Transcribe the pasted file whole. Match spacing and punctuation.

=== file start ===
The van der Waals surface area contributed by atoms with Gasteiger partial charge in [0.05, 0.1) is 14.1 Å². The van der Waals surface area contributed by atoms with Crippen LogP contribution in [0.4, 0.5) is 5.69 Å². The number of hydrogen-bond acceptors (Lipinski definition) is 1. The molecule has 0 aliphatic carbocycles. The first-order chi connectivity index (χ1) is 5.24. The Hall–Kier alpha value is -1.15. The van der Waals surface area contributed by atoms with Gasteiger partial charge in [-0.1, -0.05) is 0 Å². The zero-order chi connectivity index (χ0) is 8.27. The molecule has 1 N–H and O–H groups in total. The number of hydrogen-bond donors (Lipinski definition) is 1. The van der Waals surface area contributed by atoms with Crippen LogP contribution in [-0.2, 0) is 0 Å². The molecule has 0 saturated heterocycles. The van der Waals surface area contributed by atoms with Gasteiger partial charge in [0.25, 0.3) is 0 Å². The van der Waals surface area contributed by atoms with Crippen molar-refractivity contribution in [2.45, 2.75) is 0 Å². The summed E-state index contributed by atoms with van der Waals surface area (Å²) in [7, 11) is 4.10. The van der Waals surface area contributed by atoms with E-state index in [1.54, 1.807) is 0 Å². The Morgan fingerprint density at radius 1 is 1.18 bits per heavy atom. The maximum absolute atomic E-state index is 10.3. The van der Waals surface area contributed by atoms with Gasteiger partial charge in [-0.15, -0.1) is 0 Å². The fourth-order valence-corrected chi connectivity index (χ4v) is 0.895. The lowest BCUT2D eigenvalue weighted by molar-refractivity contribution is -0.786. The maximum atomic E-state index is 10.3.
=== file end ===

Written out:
The van der Waals surface area contributed by atoms with Gasteiger partial charge in [0.05, 0.1) is 14.1 Å². The van der Waals surface area contributed by atoms with Crippen LogP contribution in [0.4, 0.5) is 5.69 Å². The number of hydrogen-bond acceptors (Lipinski definition) is 1. The molecule has 0 aliphatic carbocycles. The first-order chi connectivity index (χ1) is 5.24. The Hall–Kier alpha value is -1.15. The van der Waals surface area contributed by atoms with Gasteiger partial charge in [-0.1, -0.05) is 0 Å². The zero-order chi connectivity index (χ0) is 8.27. The molecule has 1 N–H and O–H groups in total. The number of hydrogen-bond donors (Lipinski definition) is 1. The van der Waals surface area contributed by atoms with Crippen LogP contribution in [-0.2, 0) is 0 Å². The molecule has 0 saturated heterocycles. The van der Waals surface area contributed by atoms with Gasteiger partial charge in [0.25, 0.3) is 0 Å². The van der Waals surface area contributed by atoms with Crippen molar-refractivity contribution in [2.45, 2.75) is 0 Å². The summed E-state index contributed by atoms with van der Waals surface area (Å²) in [7, 11) is 4.10. The van der Waals surface area contributed by atoms with E-state index in [1.54, 1.807) is 0 Å². The Morgan fingerprint density at radius 1 is 1.18 bits per heavy atom. The maximum absolute atomic E-state index is 10.3. The van der Waals surface area contributed by atoms with Gasteiger partial charge in [-0.15, -0.1) is 0 Å². The fourth-order valence-corrected chi connectivity index (χ4v) is 0.895. The lowest BCUT2D eigenvalue weighted by molar-refractivity contribution is -0.786. The maximum atomic E-state index is 10.3.